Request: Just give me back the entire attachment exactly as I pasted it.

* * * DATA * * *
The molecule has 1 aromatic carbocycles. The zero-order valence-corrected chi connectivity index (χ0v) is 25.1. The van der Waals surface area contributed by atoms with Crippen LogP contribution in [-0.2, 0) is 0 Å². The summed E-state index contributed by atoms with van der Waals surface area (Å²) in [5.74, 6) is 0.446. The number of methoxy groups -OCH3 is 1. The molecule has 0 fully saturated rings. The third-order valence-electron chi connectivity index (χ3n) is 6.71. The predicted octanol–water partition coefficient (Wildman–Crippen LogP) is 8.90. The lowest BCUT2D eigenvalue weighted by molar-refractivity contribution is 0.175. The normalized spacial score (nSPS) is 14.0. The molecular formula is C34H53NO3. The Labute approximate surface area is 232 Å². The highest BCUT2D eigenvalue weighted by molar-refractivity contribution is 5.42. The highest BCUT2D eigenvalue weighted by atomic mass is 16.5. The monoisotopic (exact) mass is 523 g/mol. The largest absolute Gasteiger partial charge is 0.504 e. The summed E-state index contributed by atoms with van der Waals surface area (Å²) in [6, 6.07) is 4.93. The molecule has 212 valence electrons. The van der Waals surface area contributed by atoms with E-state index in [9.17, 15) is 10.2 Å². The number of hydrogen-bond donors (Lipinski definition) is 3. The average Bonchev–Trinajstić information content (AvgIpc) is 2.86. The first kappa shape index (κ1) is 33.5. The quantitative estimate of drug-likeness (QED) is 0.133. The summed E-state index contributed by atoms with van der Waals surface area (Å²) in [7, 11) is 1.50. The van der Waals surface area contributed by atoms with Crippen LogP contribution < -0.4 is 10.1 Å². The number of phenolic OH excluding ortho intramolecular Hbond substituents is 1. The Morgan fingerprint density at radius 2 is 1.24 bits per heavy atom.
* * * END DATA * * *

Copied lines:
The molecule has 1 aromatic carbocycles. The zero-order valence-corrected chi connectivity index (χ0v) is 25.1. The van der Waals surface area contributed by atoms with Crippen LogP contribution in [-0.2, 0) is 0 Å². The summed E-state index contributed by atoms with van der Waals surface area (Å²) in [5.74, 6) is 0.446. The number of methoxy groups -OCH3 is 1. The molecule has 0 fully saturated rings. The third-order valence-electron chi connectivity index (χ3n) is 6.71. The predicted octanol–water partition coefficient (Wildman–Crippen LogP) is 8.90. The lowest BCUT2D eigenvalue weighted by molar-refractivity contribution is 0.175. The normalized spacial score (nSPS) is 14.0. The molecular formula is C34H53NO3. The Labute approximate surface area is 232 Å². The highest BCUT2D eigenvalue weighted by molar-refractivity contribution is 5.42. The highest BCUT2D eigenvalue weighted by atomic mass is 16.5. The monoisotopic (exact) mass is 523 g/mol. The largest absolute Gasteiger partial charge is 0.504 e. The summed E-state index contributed by atoms with van der Waals surface area (Å²) in [6, 6.07) is 4.93. The molecule has 212 valence electrons. The van der Waals surface area contributed by atoms with E-state index in [9.17, 15) is 10.2 Å². The number of hydrogen-bond donors (Lipinski definition) is 3. The average Bonchev–Trinajstić information content (AvgIpc) is 2.86. The first kappa shape index (κ1) is 33.5. The quantitative estimate of drug-likeness (QED) is 0.133. The summed E-state index contributed by atoms with van der Waals surface area (Å²) in [7, 11) is 1.50. The van der Waals surface area contributed by atoms with Crippen LogP contribution < -0.4 is 10.1 Å². The number of phenolic OH excluding ortho intramolecular Hbond substituents is 1. The Morgan fingerprint density at radius 2 is 1.24 bits per heavy atom.